I've talked before about art as a "luxury good". The word luxury can be a pretty loaded one and can create a lot of negative emotions. To deal with that it's useful to look at one definition of luxury:
Something that is helpful or welcome and is not always available.
Sounds like art to me.
And when it comes to marketing luxury it is important to understand that HOW you buy is as important as WHAT you buy.
Consider two matching bottles of wine. You take one and put it on the shelf of your local grocery store. You take the other to a fine restaurant.
The grocery store marks it up 5%, the restaurant marks it up 500%. What's the difference? The fine restaurant influences HOW you buy the wine.
The waiter, the white cloth, the way the wine is talked about, the way it is poured . . . that's what the person is buying.
So here's the question, what's the buying process for your art? How can you make the process of buying more interesting, personal or surprising?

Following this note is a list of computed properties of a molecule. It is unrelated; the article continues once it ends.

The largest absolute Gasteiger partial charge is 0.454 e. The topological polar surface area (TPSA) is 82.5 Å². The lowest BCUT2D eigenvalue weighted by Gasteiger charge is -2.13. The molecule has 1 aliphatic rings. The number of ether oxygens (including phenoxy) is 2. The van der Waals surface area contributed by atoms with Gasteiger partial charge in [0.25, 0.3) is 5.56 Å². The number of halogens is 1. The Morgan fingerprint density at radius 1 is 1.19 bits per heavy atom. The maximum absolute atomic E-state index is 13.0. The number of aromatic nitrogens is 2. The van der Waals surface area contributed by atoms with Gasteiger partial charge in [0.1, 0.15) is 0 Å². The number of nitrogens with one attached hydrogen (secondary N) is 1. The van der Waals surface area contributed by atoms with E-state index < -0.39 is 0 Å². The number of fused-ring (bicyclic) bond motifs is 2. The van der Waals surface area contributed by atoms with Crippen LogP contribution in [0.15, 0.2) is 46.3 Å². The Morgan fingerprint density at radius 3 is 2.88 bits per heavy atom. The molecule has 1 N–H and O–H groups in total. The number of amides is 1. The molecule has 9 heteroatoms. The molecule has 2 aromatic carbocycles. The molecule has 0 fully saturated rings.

If you're a poet selling a book, can you make the "thank you" email you send be delightful?
If you sell tickets through a box office do they have the tools to deliver good customer service?
Once people enter your venue, how are they treated?
Note that none of this has anything to do with the art itself because that experience is unpredictable.
But you can influence the buying process. That's the good news. Give some thought about how that can be done.
Quick Note: I've received a lot of interest in doing a e-course on email marketing so I'm going to send out some details. People on my email list will get the information on the course first and get it at discount. Plus you'll get my blog posts and other content sent directly to you. Click this link to join the list.